Q&A with eminent domain attorney James Morris
James Morris knows a thing about the issue of eminent domain. Since being hired in 1975 as an assistant attorney general for the state, he has been involved in scores of eminent domain cases on both sides of the issue.
Eminent domain is the sometimes-controversial right of governments to take, or "condemn," private property for public use. Morris, a graduate of Harvard and Boston University Law School, also served as general counsel for the state Department of Transportation and assistant general counsel for Allianz Insurance Company in California.
Author of the New Hampshire chapter of the new 600-page book, "The Law of Eminent Domain: Fifty State Survey, 2011/2012," he is now with Orr & Reno in Concord where he specializes in real estate development and finance, title insurance, eminent domain, zoning and land use and tax issues.
Q. Why is this book on eminent domain important?
A. The exercise of the eminent domain power has gotten a lot of publicity over the years, especially in New Hampshire with the proposed Northern Pass hydroelectric corridor. But the parameters of how and when it can actually be exercised are not widely understood. That's why each state's section was written by lawyers who practice eminent domain law in those states rather than by legal scholars or law professors — so that the law is presented in a useful, what-you-need-to-know format.
Q. How did you become an expert in eminent domain law?
A. I was hired by the Attorney General's Office in 1975 and there were four of us who handled eminent domain cases, mostly for the Department of Transportation in highway building projects.
By 1971, the Legislature had codified eminent domain procedures because so many cases were backlogged in the courts. The main focus was on just compensation, and probably 99 percent of the cases were settled. Very few involved a challenge to the eminent domain authority of the state.
Q. What's the abridged legal history of eminent domain?
A. The "Takings Clause" of the Fifth Amendment was added to the U.S. Constitution in part to ensure that owners whose property was taken by eminent domain would be fairly compensated. It goes back to the notion of forming a government — when a government is formed to protect the rights of the people, those people give up some of their rights according to their consent so the central governing authority can act.
In the case of eminent domain, when private property is taken, the U.S. and New Hampshire constitutions provide for specific protections. The 14th Amendment allows that no property can be taken without just compensation.
New Hampshire has a pretty comprehensive set of eminent domain procedures. Article 12 of the New Hampshire Constitution says that no property can be taken without the property owner's consent. In 2006, Article 12a was added, and that denied the right of eminent domain taking by a private entity for private use.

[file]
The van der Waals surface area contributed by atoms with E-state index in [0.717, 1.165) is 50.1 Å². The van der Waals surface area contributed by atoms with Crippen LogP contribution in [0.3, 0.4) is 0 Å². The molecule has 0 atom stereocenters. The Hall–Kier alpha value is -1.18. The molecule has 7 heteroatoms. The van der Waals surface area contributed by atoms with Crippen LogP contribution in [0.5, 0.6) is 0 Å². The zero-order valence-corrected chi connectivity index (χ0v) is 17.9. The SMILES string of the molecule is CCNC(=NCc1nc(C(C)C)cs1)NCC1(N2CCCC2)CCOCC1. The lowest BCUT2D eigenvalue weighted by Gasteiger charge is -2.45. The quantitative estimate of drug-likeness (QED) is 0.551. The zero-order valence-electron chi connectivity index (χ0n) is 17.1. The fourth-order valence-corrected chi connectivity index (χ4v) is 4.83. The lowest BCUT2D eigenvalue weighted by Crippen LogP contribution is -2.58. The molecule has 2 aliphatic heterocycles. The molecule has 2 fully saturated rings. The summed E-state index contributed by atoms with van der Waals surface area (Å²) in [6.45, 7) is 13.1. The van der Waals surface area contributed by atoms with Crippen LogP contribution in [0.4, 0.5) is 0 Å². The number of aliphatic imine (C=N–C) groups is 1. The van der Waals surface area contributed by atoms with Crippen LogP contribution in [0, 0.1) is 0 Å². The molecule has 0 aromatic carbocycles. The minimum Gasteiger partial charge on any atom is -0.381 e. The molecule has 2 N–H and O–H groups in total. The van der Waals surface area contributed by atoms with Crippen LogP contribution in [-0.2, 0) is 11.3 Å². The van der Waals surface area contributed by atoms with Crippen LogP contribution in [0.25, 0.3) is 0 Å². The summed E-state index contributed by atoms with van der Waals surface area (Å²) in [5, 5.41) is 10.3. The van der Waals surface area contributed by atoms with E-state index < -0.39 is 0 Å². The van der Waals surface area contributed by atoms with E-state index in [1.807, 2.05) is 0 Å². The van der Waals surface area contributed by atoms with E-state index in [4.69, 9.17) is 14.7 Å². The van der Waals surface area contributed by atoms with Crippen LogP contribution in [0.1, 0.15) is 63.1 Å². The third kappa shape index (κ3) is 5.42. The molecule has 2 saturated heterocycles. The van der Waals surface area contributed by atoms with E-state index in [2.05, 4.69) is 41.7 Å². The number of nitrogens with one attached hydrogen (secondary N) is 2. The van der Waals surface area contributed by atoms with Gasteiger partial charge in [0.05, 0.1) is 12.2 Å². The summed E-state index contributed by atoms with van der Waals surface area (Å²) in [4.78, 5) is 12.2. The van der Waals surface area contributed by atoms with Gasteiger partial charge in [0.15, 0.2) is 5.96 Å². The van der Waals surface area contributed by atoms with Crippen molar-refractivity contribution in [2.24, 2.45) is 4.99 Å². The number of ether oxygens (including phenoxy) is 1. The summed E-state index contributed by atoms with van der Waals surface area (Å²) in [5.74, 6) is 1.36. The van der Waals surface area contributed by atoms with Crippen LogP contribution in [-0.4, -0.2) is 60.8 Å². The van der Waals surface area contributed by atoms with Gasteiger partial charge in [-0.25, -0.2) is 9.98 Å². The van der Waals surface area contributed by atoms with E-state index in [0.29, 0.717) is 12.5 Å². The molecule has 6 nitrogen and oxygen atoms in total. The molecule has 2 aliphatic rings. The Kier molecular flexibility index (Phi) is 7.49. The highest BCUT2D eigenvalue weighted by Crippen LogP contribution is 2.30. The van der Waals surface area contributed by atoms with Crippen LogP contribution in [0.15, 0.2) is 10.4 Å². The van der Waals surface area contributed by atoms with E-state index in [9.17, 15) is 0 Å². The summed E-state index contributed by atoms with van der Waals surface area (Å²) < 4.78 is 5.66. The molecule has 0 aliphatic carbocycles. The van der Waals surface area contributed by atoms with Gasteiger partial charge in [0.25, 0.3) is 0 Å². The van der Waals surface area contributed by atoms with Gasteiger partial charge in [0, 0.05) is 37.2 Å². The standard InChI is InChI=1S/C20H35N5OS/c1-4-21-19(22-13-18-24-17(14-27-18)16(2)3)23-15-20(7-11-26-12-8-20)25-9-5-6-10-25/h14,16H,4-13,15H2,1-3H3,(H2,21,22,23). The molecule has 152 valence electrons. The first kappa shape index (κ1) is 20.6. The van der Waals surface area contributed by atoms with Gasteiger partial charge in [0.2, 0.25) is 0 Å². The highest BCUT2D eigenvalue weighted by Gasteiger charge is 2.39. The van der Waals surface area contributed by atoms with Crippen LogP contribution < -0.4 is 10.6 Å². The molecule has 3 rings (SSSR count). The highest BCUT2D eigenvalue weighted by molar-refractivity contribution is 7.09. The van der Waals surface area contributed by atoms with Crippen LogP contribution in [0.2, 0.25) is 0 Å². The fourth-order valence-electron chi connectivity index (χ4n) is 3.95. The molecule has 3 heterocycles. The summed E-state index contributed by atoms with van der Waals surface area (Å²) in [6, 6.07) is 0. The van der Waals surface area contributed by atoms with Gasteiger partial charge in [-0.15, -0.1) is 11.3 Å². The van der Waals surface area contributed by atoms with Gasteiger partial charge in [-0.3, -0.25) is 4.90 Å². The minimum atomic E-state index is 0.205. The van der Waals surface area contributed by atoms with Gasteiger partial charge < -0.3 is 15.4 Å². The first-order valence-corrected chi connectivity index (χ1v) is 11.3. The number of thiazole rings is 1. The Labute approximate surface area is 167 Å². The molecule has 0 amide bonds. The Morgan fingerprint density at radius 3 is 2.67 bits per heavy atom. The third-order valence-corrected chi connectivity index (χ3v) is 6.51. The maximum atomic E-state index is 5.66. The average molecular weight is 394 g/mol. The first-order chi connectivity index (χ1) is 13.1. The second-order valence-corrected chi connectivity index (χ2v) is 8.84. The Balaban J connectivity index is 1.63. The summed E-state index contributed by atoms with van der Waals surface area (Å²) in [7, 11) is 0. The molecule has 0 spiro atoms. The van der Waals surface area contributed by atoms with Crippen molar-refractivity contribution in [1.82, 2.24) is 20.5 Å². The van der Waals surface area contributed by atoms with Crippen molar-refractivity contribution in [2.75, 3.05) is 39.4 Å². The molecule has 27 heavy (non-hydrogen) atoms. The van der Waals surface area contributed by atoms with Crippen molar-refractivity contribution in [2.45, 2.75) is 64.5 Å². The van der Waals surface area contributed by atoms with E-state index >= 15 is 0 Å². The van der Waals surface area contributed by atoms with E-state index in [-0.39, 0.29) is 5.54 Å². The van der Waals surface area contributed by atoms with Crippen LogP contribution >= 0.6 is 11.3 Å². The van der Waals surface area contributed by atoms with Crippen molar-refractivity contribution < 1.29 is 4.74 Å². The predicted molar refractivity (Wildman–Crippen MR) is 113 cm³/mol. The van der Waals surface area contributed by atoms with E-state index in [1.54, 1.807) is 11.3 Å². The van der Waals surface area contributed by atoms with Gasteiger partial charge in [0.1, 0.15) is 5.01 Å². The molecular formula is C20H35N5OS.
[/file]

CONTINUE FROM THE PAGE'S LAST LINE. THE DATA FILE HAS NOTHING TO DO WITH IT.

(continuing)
Q. What was one of the most interesting eminent domain cases you worked on?
A. In the 1970s, Gov. Meldrim Thomson wanted to take over railroad service to the North Country that was being abandoned by Boston & Maine. The state argued it was a public need and important to the state's economy to continue freight service from Concord to a paper mill in Lincoln.
What was ironic is that Boston & Maine had been granted eminent domain rights in the 1880s to build the railroad line. Though it had abandoned service, Boston & Maine still owned the line and the rights. It was eventually determined that just compensation was about $3 million. The state took over the line and contracted the service, even though the paper mill closed a few years later.
Q. Why do you think the Northern Pass project was not allowed eminent domain rights?
A. Northern Pass was interesting because the eminent domain issue was whether the private utilities could demonstrate a valid New Hampshire purpose for taking of private property. That wasn't the case here with a private utility asking for the right to exercise eminent domain. The Legislature acted to prohibit use of eminent domain by a private utility for electrical transmission if the electricity was not for New Hampshire.
Each eminent domain case I've been a part of rises or falls on its own merit. Since 1980, when I went into private practice, I've represented municipalities and landowners. It's been clear to me that New Hampshire has been very responsive to eminent domain issues and the protection of private property, especially since the 2006 Supreme Court case (Kelo v. City of New London), which allowed the government entity to take private land and give it to another private owner with the goal of economic development.
Public purpose can be a very gray area, but in my experience, the issue of eminent domain always turns on whether the government entity is able to demonstrate public purpose, like building a new school building. The Northern Pass case could not establish a public need.